Another walk, 10-15 minutes this time from San Francisco City Club to the San Francisco Art Institute (SFAI), we arrived to visit " The Making of a Fresco Showing the Building of A City", created in 1931. Walking up to the SFAI campus I noticed the architectural hodgepodge of buildings and styles, from modern looking conical skylights, to elements of both Italian and Spanish colonial. Entering through the SFAI campus we proceeded through the courtyard made a left to enter the Diego Rivera Gallery where "The Making of a Fresco Showing the Building of A City" is housed. Walking into the student-directed gallery I first took notice of the high ceilings and large skylights. With no artificial lighting the natural rays of the sun come through for optimum optical viewing of the fresco. My attention then turned to the "The Making of a Fresco Showing the Building of A City" mural. Anita and I first took notice in the trompe o’lei scaffolding depicted in the fresco, which was an approach we had never observed Diego Rivera take in his works. I then Recalled I had viewed one of his cubist paintings, in turn then recollected reading about Mr. Rivera’s travels through Europe in the early 1900’s. That is where I imagine Diego could have viewed and studied artworks with the Baroque practice of the optical illusion. The rest of the mural was created in what I thought was Diego’s signature style which this mural could never be mistaken for any other artist.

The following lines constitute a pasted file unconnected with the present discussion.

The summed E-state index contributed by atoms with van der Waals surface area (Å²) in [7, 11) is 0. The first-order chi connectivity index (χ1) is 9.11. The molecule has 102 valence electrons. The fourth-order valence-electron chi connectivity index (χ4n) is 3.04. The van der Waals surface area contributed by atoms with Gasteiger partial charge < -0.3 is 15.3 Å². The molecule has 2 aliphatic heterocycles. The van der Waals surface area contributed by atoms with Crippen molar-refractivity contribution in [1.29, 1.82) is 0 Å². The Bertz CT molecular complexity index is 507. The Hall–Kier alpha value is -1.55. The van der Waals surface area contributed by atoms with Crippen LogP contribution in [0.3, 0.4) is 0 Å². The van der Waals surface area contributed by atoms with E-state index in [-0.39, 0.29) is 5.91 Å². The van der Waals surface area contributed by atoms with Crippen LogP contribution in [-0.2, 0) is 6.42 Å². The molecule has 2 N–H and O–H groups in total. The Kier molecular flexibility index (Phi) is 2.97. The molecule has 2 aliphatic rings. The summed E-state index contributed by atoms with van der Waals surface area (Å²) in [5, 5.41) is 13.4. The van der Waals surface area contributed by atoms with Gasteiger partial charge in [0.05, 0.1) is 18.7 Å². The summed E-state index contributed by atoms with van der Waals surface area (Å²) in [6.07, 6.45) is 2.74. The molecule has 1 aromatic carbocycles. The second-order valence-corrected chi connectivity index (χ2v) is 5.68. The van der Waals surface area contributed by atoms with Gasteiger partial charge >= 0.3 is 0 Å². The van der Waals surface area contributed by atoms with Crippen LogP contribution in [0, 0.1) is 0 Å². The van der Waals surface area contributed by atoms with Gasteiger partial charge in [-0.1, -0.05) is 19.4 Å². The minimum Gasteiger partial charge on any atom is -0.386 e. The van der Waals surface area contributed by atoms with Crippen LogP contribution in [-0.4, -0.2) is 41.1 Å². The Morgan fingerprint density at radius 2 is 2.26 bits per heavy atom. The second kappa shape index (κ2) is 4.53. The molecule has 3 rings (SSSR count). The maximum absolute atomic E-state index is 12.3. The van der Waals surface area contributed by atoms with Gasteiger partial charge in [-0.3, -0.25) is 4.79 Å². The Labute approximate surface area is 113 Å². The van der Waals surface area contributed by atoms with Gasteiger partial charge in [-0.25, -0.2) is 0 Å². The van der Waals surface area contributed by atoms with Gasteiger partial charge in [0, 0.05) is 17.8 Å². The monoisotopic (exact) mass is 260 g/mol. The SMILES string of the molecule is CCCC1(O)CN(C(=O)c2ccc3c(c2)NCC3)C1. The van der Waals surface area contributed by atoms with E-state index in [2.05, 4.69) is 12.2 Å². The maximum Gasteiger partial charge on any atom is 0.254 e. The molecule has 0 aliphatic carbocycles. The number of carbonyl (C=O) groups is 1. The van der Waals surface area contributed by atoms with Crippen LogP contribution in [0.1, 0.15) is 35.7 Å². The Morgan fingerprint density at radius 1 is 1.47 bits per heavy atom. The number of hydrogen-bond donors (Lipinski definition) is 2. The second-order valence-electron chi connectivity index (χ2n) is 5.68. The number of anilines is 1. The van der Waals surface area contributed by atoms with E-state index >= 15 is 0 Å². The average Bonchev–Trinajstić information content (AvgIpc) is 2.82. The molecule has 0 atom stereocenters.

After viewing "The Making of a Fresco Showing the Building of A City" we took a self tour of the SFAI campus which had great views of Coit Tower, the bay, and Alcatraz Island.
It was a great day spending the day absorbing the Arts and Culture of San Francisco, California on foot.
I will be making occasional trips to the Bay Area for the next two years visiting Anita, so stay tuned for CAM in S.F. coverage.
More images at CHICANO ART MOVEMENT/Facebook